Butler class partners with Fox Sports

Fox Sports executives address the students in Butler’s Fox Sports Practicum class. The students are creating promotional content for the 2019 Women’s World Cup. Photo by Adam Cvik.  

JAROD LIPSON | STAFF REPORTER | jlipson@butler.edu

Inside Robertson Hall, the Johnson Room’s walls are adorned with familiar campus imagery: A mural of Hinkle Fieldhouse at the front, the Holcomb Observatory to one side, and Atherton Union opposite it prevents anyone in the room from forgetting they’re at Butler.

The students gathered in the room on this day, however, were there to discuss something that extends beyond the confines of Butler’s campus.

On Sept. 11, representatives from Fox Sports stood at the front of the Johnson Room in Robertson Hall, engaging with students.

These students, enrolled in the Fox Sports Practicum class, will be working with Fox to create a marketing campaign for the 2019 Women’s World Cup.

Approximately 40 universities participate in the program called Fox Sports University. Each are assigned a different topic or event to focus on. Taught by professor Ryan Rogers, this is the first year Butler has offered the course.

Micaela Asercion, co-manager of the Fox Sports University program, said that Butler was chosen for multiple reasons.

They were looking for universities that were both academically and athletically prestigious. They also work closely with the Big East Conference, of which Butler is a member. Both of these factors played a part in getting chosen.

Asercion said that Fox Sports is committed to education and giving students opportunities because they were once in their position.

“A lot of our employees and executives wouldn’t be here today without the education that we have and we know how important it is to go to college and getting experience to network and meet people,” Asercion said.

The class has already started researching different aspects of past World Cups, pouring over viewership trends from past World Cups and determining why people might or might not tune in. The class is also heavily discussion-based.

“We all like each other and we all want this for each other, and we can’t do it without each other. And that’s a fact,” said Chelsea Groves, a junior sports media major and student in the class. “And we have a great person leading this class. But, at the same time, it’s so student-run and [that’s] the beauty of it.”

What sets this class apart from a more traditional course is how experiential it is.

“The ultimate goal is to give the students some really strong practical experience with a client who was working at the highest levels of the field — seeing their workflow, understanding their workflow, understanding the different aspects that go into the work that they do and really providing a high-level experience,” Rogers said.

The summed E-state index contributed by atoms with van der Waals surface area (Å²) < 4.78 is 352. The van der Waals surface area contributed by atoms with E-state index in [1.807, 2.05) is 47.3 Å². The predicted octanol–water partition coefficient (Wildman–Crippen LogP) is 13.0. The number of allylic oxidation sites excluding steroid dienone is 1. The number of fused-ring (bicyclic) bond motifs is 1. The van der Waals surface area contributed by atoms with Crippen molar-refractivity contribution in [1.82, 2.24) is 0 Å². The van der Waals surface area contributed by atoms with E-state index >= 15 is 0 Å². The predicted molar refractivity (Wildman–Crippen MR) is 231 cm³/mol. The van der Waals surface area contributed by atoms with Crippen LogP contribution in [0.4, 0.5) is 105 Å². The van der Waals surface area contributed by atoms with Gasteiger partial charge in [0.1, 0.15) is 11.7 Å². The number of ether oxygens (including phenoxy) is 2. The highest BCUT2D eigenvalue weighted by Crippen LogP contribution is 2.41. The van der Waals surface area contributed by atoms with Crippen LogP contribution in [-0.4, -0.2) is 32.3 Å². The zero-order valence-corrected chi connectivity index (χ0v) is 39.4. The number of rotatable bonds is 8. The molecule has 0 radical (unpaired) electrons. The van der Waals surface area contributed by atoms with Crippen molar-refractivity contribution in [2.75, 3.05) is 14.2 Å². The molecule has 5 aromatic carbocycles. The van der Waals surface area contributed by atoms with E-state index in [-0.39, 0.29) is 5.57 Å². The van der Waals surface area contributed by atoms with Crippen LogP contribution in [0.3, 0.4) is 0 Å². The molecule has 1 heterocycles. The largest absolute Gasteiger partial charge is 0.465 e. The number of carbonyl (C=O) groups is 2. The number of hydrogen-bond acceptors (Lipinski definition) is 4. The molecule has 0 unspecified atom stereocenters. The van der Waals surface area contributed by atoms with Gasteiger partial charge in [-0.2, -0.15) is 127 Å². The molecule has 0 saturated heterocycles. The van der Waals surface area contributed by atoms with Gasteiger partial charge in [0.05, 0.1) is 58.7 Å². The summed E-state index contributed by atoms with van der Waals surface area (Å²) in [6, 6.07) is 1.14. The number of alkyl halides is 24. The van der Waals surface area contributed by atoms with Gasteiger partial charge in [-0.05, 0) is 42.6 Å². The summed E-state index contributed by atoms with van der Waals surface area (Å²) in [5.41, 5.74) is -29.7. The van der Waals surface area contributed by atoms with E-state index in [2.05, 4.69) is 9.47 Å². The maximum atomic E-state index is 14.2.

Groves said one of the reasons that the class is alluring is simply the Fox Sports name.

“Just the word ‘Fox’ stood out to me so much and I immediately thought of that as real-world TV experience and I just knew that they’d be incorporated in that directly and that is something that stood out to me and that grabbed my attention immediately,” Groves said.

The entire class is one team, all working together towards a common goal. Within that team, they are broken into smaller groups.

If Fox Sports chooses to execute ideas inspired by the class, they plan to include the students in the activation process.

Jacob Marcheschi, a junior sports media major enrolled in the class, said he thinks they have to do even better than what they think that they’re capable of.

“There’s that added pressure — that added incentive as well to make it 100 percent great and then add that extra 10, 20, 50 percent to… put it over the top and make sure that it’s the best thing you can do,” Marcheschi said.

Marcheschi didn’t start the class with much previous knowledge of international women’s soccer, but said he thinks the challenge will make for a better experience.

“It’s going to be good to give us that experience and make us realize that it’s not always going to be the Super Bowl or the World Series or the NBA Finals that we’re working on,” he said. “It could be something completely outside of our comfort zone.”

Groves said she thinks the course will be a challenge, but that is what excites her.

“Our eyes are big every single day with excitement because we want and like the challenge and we’re up for it,” she said.

As the 16 students in the room were surrounded by an abundance of Butler images, they were reminded to dream bigger than the university.

Cati Hance, co-manager of the Fox Sports University program, left the class with two final words: “Think big.”

Follow Jarod on Twitter: @jrodscenarios


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